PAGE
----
In order to break through the $1 Million Ceiling, an agency must assume supervisory positions that are responsible for the conduct of the agency to the clients in that department. The owner is removed from the decision-making process on day-to-day problems. The decision belongs to the Supervisor. The supervisor may still be a lead worker, but the workload is diminished to permit time for management duties. The owner is now responsible for sales and for company relationships. He still makes the major decisions in the agency and is informed about everything that goes on, but he is not involved directly in all decisions and problems. At this stage, the progressive agencies also recruit additional sales staff.

The transferring of day-to-day workflow from the owner to the supervisors of Personal Lines and Commercial Lines, the re-invigoration of sales through the owner, and hired producers permits the agency to make the first transition from small to medium agency business. This process serves well until the $2 Million nears when a new set of problems and stresses occur.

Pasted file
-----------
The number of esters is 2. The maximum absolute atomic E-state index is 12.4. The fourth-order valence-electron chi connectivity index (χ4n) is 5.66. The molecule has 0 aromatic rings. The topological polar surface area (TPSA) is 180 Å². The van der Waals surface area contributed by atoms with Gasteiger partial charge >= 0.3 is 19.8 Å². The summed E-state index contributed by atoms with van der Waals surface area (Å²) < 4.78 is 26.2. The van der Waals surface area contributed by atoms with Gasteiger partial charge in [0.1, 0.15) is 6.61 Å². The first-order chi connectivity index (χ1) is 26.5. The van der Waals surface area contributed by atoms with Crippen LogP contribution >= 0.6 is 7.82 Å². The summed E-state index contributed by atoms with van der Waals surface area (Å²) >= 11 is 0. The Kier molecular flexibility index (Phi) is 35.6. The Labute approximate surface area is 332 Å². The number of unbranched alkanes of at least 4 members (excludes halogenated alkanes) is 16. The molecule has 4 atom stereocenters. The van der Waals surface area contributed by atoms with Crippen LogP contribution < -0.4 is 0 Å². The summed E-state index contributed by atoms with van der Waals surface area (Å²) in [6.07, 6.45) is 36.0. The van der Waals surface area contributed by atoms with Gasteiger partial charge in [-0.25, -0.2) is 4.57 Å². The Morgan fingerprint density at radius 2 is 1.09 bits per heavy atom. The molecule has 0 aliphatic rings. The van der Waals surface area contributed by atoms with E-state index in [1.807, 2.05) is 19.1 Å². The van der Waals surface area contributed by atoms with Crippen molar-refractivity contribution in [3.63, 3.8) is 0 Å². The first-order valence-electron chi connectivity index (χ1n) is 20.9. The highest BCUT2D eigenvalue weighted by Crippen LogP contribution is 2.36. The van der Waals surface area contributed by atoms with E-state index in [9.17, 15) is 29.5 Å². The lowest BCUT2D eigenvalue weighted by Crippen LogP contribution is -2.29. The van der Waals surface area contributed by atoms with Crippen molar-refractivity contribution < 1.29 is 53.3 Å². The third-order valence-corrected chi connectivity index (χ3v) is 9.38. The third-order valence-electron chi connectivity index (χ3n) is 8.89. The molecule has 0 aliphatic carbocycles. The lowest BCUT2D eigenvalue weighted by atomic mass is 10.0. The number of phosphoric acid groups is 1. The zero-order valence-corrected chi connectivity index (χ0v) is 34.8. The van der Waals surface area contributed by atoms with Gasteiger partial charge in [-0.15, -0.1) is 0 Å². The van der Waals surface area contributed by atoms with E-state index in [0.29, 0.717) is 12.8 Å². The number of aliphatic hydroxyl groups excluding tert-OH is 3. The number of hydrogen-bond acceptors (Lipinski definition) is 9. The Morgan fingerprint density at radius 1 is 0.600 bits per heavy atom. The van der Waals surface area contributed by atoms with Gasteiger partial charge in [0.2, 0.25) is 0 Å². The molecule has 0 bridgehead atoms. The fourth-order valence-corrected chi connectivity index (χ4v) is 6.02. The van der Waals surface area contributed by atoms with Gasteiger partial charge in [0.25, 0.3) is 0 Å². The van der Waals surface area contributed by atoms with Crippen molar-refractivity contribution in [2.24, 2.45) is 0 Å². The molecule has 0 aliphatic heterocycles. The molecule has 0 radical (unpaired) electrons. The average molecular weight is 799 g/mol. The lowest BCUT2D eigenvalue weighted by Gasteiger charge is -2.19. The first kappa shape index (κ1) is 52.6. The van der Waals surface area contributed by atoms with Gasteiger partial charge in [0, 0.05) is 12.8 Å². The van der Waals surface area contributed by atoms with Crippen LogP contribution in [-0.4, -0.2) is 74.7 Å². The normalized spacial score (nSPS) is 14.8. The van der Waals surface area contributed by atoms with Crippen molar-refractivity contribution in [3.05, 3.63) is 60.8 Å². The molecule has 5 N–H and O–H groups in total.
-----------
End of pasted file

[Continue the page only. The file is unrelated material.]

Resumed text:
At $2 Million (more if growth is through acquisition), owner’s compensation should no longer be an issue (unless there are three or more owners). However, the owner’s habit of pocketing any excess agency income has begun causing financial problems. Financial needs are arising (computer systems, etc) that require substantial capital. Once the agent feels that all agency profits are rightfully his, he feels that every expenditure is a personal loss. He feels he is “giving something up” to sponsor the agency. This mind-set is the first thing that must change when growing from a Medium Sized agency to a Professional Agency.

The owner must compensate himself similarly to what he would pay for those services from an outside hire. He has sales responsibilities that should be compensated in a commission split. He has management responsibilities that should be compensated similarly to what it would cost to hire a manger to accomplish the same tasks. His ownership benefits should be in the growth of value in the agency. It may not come to him in cash that year, but it accrues and permits the agency to develop while simultaneously growing its value for the owner.